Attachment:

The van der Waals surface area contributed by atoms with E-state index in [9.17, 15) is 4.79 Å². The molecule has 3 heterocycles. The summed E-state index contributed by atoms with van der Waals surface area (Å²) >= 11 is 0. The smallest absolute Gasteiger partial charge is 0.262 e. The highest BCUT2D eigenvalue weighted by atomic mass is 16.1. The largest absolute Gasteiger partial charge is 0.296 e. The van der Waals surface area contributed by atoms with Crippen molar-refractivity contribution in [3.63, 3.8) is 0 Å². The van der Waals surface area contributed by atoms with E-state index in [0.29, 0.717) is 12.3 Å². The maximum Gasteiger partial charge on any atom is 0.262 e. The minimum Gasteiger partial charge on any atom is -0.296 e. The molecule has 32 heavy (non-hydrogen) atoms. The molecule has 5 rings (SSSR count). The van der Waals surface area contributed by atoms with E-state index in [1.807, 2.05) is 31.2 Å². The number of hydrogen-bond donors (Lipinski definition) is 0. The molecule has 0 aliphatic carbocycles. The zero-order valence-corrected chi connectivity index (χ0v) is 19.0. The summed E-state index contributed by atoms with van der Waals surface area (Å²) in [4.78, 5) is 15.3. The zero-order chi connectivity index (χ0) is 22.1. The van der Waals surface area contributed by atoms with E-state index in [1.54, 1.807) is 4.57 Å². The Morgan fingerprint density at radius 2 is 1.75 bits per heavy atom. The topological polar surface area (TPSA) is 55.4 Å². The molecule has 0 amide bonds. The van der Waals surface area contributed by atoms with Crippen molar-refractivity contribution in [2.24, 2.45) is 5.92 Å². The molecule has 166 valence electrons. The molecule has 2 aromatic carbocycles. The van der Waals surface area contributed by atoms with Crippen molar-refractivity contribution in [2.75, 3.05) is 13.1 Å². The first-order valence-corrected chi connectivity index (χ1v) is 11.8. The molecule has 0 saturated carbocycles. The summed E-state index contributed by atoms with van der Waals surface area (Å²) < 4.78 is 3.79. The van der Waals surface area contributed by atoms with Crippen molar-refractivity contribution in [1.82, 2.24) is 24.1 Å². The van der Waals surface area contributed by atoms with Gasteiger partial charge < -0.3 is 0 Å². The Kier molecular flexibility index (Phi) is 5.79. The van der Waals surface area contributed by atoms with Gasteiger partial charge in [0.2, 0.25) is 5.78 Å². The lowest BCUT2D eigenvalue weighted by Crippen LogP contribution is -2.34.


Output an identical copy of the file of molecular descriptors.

The van der Waals surface area contributed by atoms with E-state index in [9.17, 15) is 4.79 Å². The molecule has 3 heterocycles. The summed E-state index contributed by atoms with van der Waals surface area (Å²) >= 11 is 0. The smallest absolute Gasteiger partial charge is 0.262 e. The highest BCUT2D eigenvalue weighted by atomic mass is 16.1. The largest absolute Gasteiger partial charge is 0.296 e. The van der Waals surface area contributed by atoms with Crippen molar-refractivity contribution in [3.63, 3.8) is 0 Å². The van der Waals surface area contributed by atoms with E-state index in [0.29, 0.717) is 12.3 Å². The maximum Gasteiger partial charge on any atom is 0.262 e. The minimum Gasteiger partial charge on any atom is -0.296 e. The molecule has 32 heavy (non-hydrogen) atoms. The molecule has 5 rings (SSSR count). The van der Waals surface area contributed by atoms with E-state index in [1.807, 2.05) is 31.2 Å². The number of hydrogen-bond donors (Lipinski definition) is 0. The molecule has 0 aliphatic carbocycles. The zero-order valence-corrected chi connectivity index (χ0v) is 19.0. The summed E-state index contributed by atoms with van der Waals surface area (Å²) in [4.78, 5) is 15.3. The zero-order chi connectivity index (χ0) is 22.1. The van der Waals surface area contributed by atoms with E-state index in [1.54, 1.807) is 4.57 Å². The Morgan fingerprint density at radius 2 is 1.75 bits per heavy atom. The topological polar surface area (TPSA) is 55.4 Å². The molecule has 0 amide bonds. The van der Waals surface area contributed by atoms with Crippen molar-refractivity contribution in [2.24, 2.45) is 5.92 Å². The molecule has 166 valence electrons. The molecule has 2 aromatic carbocycles. The van der Waals surface area contributed by atoms with Crippen molar-refractivity contribution in [2.75, 3.05) is 13.1 Å². The first-order valence-corrected chi connectivity index (χ1v) is 11.8. The molecule has 0 saturated carbocycles. The summed E-state index contributed by atoms with van der Waals surface area (Å²) < 4.78 is 3.79. The van der Waals surface area contributed by atoms with Crippen molar-refractivity contribution in [1.82, 2.24) is 24.1 Å². The van der Waals surface area contributed by atoms with Gasteiger partial charge < -0.3 is 0 Å². The Kier molecular flexibility index (Phi) is 5.79. The van der Waals surface area contributed by atoms with Gasteiger partial charge in [0.2, 0.25) is 5.78 Å². The lowest BCUT2D eigenvalue weighted by Crippen LogP contribution is -2.34.